CIMMYT partner seed company supports smallholder farmers in sub-Saharan Africa with stress-tolerant seed against biotic and abiotic stresses.
Fast-tracked adoption of second-generation resistant maize varieties key to managing maize lethal necrosis in Africa
New lines of CIMMYT-derived maize show increased resistance to maize lethal necrosis (MLN) disease. Their rapid adoption, along with sustained monitoring and prevention efforts, are crucial to preventing another outbreak, argues a new report.
Ugandan seed enterprise showcases the performance of stress-resilient maize varieties and engages agro-dealers as last mile seed merchants.
Need for continuous testing and application of new breeding methods to deliver resilient seed varieties at a faster rate is more important now than ever before.
As the pest continues to cause damage to farmers’ fields, CIMMYT trained national agricultural partners on integrated pest management.
Tremendous impact is arising from the longstanding cooperation between CIMMYT’s maize and wheat programs and national programs in countries where CIMMYT works.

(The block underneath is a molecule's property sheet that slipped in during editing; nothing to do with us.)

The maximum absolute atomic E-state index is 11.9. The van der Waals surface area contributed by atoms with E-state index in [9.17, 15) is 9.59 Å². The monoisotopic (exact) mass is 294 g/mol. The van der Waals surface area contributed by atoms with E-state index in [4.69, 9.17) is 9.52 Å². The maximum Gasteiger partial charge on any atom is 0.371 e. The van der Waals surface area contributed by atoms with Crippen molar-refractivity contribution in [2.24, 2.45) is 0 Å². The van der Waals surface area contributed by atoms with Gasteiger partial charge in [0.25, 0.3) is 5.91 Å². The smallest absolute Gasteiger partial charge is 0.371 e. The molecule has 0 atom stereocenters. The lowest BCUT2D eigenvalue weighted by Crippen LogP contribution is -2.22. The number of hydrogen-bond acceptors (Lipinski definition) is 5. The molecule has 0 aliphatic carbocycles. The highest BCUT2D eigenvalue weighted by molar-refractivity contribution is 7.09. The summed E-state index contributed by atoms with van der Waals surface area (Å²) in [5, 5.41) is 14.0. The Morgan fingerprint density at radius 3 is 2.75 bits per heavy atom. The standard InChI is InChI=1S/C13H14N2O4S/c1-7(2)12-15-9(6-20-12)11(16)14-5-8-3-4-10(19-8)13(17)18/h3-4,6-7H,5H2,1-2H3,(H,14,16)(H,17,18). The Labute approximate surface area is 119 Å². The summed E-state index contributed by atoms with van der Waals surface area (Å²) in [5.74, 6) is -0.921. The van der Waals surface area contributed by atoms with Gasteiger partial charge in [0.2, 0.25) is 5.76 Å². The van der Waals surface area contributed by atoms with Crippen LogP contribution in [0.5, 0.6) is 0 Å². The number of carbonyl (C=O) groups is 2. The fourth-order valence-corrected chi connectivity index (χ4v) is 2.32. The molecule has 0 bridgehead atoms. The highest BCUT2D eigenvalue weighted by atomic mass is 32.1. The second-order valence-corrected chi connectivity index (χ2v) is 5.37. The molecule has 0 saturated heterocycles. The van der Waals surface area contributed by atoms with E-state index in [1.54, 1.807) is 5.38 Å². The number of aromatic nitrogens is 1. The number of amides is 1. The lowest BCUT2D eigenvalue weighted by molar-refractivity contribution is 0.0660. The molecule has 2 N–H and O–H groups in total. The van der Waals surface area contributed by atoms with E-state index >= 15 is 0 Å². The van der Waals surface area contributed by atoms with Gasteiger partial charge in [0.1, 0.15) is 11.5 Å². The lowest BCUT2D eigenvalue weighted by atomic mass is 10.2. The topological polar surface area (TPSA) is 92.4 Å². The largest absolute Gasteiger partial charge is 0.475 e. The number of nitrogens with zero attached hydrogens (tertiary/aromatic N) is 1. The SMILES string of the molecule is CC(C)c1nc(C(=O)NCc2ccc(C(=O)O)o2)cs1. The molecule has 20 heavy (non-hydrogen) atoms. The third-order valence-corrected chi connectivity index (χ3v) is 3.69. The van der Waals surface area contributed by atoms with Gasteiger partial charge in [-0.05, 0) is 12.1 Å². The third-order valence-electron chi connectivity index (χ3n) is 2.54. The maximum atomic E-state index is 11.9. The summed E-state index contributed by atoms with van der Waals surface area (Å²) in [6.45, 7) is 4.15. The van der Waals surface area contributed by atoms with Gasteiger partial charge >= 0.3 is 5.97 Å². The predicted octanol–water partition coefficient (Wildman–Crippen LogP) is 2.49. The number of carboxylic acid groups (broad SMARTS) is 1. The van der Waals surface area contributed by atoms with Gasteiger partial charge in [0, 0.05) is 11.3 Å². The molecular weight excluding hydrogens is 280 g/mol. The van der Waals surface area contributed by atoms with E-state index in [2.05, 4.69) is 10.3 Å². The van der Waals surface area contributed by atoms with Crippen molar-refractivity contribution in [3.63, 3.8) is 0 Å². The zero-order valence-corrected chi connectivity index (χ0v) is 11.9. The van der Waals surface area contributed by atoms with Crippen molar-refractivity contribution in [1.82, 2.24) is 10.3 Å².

On International Youth Day, CIMMYT captures images of sub-Saharan African youth to celebrate their immense contributions to agriculture, farming systems, service provision and research and development.
An early indication of parental lines with potential to tolerate or resist Striga, is showing “light at the end of the tunnel” for farmers battling the nutrient-sucking monster.
The new AGG project has a strong focus on more synergistic and supportive partnerships with national programs to help improve the effectiveness of their breeding efforts.
By working closely with the farmers, Masindi Seed Company puts itself at a strategic position to understand farmers’ preferred traits better.
Stephen Mugo retires from CIMMYT after more than twenty years of commitment and scientific contributions.
Breaking Ground: Yoseph Beyene breeds desirable maize varieties for smallholder farmers in sub-Saharan Africa
CIMMYT breeder applies new tools and technologies to accelerate genetic gains, make breeding more efficient, and keep up with the changing dynamics of biotic and abiotic stresses.
Researchers in Kenya and Uganda are incorporating sensory preferences like taste, smell or texture into maize breeding.
At demonstration farms, Kenyan farmers discover the stress-tolerant maize varieties they were looking for.
Stephen Njoka and Hugo de Groote share insights on the current locust invasion, effective control measures and how we can prepare for future outbreaks.